The curator’s attempted defense only reinforces his sense of supremacy, representing how colonial systems and structures shift value away from non-western and non-white people. Throughout history, this power shift has resulted in both explicit and implicit harm to communities outside of the dominant culture. Within the arts, this has often been an intentional approach to image-making, relying on inaccuracy to de-legitimize people in order to maintain capital and colonial supremacy.
In early 19th-century Europe, for example, it was common for paintings in the “Orientalist” style to portray African, Middle Eastern, and South and Central Asian subjects of colonialism in degrading form. This artistic movement–which commonly featured tropes of barbarism and hypersexuality–intentionally spread “political and cultural propaganda” (The Collector). The artworks were agents of Western colonialism, enforcing “its legacy of brutal exploitation” by spreading misinformation through the visual media of the time. These false characterizations continue to be the roots of globalized racism today.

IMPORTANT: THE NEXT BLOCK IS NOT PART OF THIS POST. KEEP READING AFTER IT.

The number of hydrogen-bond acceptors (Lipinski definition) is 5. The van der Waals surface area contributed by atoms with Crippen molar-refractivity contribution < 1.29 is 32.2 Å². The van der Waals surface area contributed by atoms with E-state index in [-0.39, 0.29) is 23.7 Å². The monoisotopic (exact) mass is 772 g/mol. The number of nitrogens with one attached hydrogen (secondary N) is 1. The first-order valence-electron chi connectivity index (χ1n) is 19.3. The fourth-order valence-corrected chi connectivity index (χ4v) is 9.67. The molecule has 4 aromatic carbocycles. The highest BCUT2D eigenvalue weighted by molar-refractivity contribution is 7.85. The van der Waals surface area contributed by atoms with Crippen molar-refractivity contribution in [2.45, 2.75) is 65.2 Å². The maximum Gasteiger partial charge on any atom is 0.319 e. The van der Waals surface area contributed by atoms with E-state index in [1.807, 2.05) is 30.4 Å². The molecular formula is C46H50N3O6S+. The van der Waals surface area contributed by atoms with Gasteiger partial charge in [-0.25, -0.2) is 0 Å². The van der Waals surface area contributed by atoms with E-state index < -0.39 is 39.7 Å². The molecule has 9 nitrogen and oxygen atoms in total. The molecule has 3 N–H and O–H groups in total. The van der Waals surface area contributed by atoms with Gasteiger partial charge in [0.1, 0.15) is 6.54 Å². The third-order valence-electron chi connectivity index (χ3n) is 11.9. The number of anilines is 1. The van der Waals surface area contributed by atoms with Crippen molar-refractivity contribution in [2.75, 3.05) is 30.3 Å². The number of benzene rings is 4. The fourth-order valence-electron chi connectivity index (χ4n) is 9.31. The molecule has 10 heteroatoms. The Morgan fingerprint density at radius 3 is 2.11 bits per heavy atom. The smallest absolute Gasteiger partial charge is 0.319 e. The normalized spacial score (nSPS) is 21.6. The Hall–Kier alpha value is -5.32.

Historian and curator Adrienne L. Childs is an expert in how the Eurocentric decorative arts have colonized non-white bodies. She researches how white tastemakers of the 17th century capitalized on blackamoor (House Beautiful). The racist design trope was first produced and popularized by makers who normalized decorative figures of “the black laboring body in the guise of fashion and décor” (Ornamental Blackness). These stylized, racialized design objects were sculptural depictions by European artisans of Black people of Moorish descent who had entered Europe from North Africa (NYU). Often shown in postures of servitude—carrying or hunched—these figurines continue to be a popular export of Italy, with the United States as its biggest market (ArtNet).